Two weeks after Ironman Boulder, during a leisurely bike ride around Lake Hefner, I finally felt like I could close the chapter on a race that wouldn’t let me go.
Ironman Boulder was the first time in my endurance sports “career” that I left a race feeling like I came up short. It’s the first time I walked away from an event with so many questions and not many answers. It’s the first time I felt like I underperformed and didn’t meet my pre-race expectations. In fact, I really struggled to write this blog because I wasn’t sure how to put it on paper without sounding ungrateful or like a whiner. My hope with this blog is to remind myself, and everyone reading it, that completing an endurance event is special. It’s not always about the numbers staring back at you on your Garmin or the race clock above your head. It’s not always about setting a personal best or nabbing a podium spot. It’s about the journey we take along the way that really matters the most. In fact, every time we start a race and cross a finish line, the effort is worthy of a smile, a nod of recognition, and an understanding that what we just did was special.
Five and a half years ago, I fell in love with endurance sports. What started out as an innocent goal of running a half marathon has now blossomed into a lifestyle of pushing my physical limits and striving to become better; faster; stronger. It was this drive and hunger that ultimately left me confused and searching for answers after my race in Boulder.
As with many people who start out in the sport, I’ve been spoiled the last few years; setting new PRs and continually improving my overall fitness. It had almost become an expectation that each race would be better than the last. In my mind, August 3, 2014, was not going to be any different. Training had gone really well leading up to the race and my early season results were pointing to a very good day for me. I had lofty goals. I had high expectations. I felt confident. That’s when the reality of Ironman Boulder punched me in the gut and made me like it. It’s when my body decided that August 3rd wasn’t going to be that kind of day and I was going to have to dig deep to keep moving. It was when so many people near and dear to my heart were standing along Boulder Creek path waiting for me with looks of concern, hugs of condolence, and cheers to keep moving — as they knew I was having a bad day. It was when I had to plod through an Ironman marathon and wonder where I had went wrong and what I might have been able to do to fix it. It was 12 hours and 49 minutes later when I crossed the Ironman Boulder finish line that I had to take a step back and appreciate the effort, regardless of the time on the clock.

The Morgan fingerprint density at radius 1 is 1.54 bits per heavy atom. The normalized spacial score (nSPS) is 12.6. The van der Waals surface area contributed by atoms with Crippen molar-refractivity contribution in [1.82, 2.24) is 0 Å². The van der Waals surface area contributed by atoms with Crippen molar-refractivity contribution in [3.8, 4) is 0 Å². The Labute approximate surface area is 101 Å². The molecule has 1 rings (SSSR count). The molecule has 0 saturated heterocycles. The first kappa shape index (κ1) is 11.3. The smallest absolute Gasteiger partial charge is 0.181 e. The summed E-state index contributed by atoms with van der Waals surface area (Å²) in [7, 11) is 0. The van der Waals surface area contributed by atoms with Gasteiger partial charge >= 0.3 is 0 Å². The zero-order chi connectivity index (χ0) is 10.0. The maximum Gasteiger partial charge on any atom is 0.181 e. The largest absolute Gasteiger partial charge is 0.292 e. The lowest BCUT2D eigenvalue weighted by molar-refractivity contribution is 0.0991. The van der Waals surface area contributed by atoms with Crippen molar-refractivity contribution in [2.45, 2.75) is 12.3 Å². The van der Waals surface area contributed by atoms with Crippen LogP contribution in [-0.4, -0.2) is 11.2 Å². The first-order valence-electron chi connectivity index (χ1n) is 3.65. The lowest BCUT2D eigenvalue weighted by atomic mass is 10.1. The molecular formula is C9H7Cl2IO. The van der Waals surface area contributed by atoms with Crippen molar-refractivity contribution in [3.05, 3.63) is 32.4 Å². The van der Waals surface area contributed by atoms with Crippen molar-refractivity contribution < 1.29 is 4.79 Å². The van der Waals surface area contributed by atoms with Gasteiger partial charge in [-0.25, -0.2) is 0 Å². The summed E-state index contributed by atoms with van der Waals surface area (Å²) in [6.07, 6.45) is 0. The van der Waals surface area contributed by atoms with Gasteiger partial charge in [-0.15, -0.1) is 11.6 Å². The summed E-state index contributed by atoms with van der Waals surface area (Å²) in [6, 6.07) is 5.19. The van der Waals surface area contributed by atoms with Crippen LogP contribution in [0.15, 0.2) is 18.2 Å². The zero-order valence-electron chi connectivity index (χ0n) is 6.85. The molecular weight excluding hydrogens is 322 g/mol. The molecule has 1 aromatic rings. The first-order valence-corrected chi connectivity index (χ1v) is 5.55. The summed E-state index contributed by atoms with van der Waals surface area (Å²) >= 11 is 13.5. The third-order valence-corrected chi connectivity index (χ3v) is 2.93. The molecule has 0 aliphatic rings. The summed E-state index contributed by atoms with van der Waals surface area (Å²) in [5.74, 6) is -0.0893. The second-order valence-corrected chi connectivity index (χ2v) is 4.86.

I’m not going to lie and say it was easy to accept what happened that day. Boulder left me with a feeling I hadn’t felt before and I wasn’t exactly sure how to handle it. In one sense, I was grateful and elated to have finished a race that wasn’t so kind to 250 of my other Ironman friends that day. In the other sense, I was disappointed my day hadn’t turned out the way I had planned. A year’s worth of focus, a year’s worth of time, a year’s worth of energy, a year’s worth of commitment that didn’t meet my expectations.
Talk about a tough pill to swallow.
Ironman racing can be very cruel. You don’t get second chances to make your wrongs a right. You get one day. You get one day that you focus on for nearly a year. YOU ONLY GET ONE DAY.
And that’s where it turned for me. All that negative energy and time spent thinking about what I didn’t do suddenly became a beacon of hope and gratitude. Pedaling along Lake Hefner I started to realize how fortunate I was to race Ironman Boulder and share it with so many of my family and friends. Nine people decided to pack their bags and travel to Boulder to spend their day waiting and watching for me to appear in the distance. Hundreds of people watched from afar via the internet and social media – constantly tracking my progress throughout the day and hoping I was doing okay. For one day, I was their focus; their energy; their motivation. For one day, I could do no wrong. No matter what happened to me that day I was already a winner in all of their eyes. The messages, comments, texts, phone calls, and conversations I’ve had since Ironman Boulder all reminded me of one thing: the only person who was even remotely concerned about my time was me. The rest of my Ironman crew was just proud to call me their son, their brother, their nephew, their uncle, their cousin, or their friend.
For one day, I got to swim, ride, and run for 140.6 miles. For one day, I chased my dream to become an Ironman again. For one day, I pushed my body to keep moving when all it wanted to do was quit. On that one day, I succeeded.
Now as I sit and reflect on my race, I come away with an appreciation for how far I’ve come and how much further I feel I can go. My day in Boulder will go down in my race history as a race that built character and prepared me for the many races ahead. It made me realize how much I love the Ironman distance and the patience it takes to become better at it. It continued to peel away layers of weakness and doubt that plague me when I get comfortable. It exposed a soul that is hungry for more and can’t wait for the next challenge. It rekindled a fire to be better than the old me, not only in sport, but in life. Most of all, it made me appreciate the gifts I’ve been given: the gift of health; the gift of life; and the gift of amazing family and friends. These gifts truly make me appreciate every effort, regardless of the numbers on the clock.
Keep fighting my friends.
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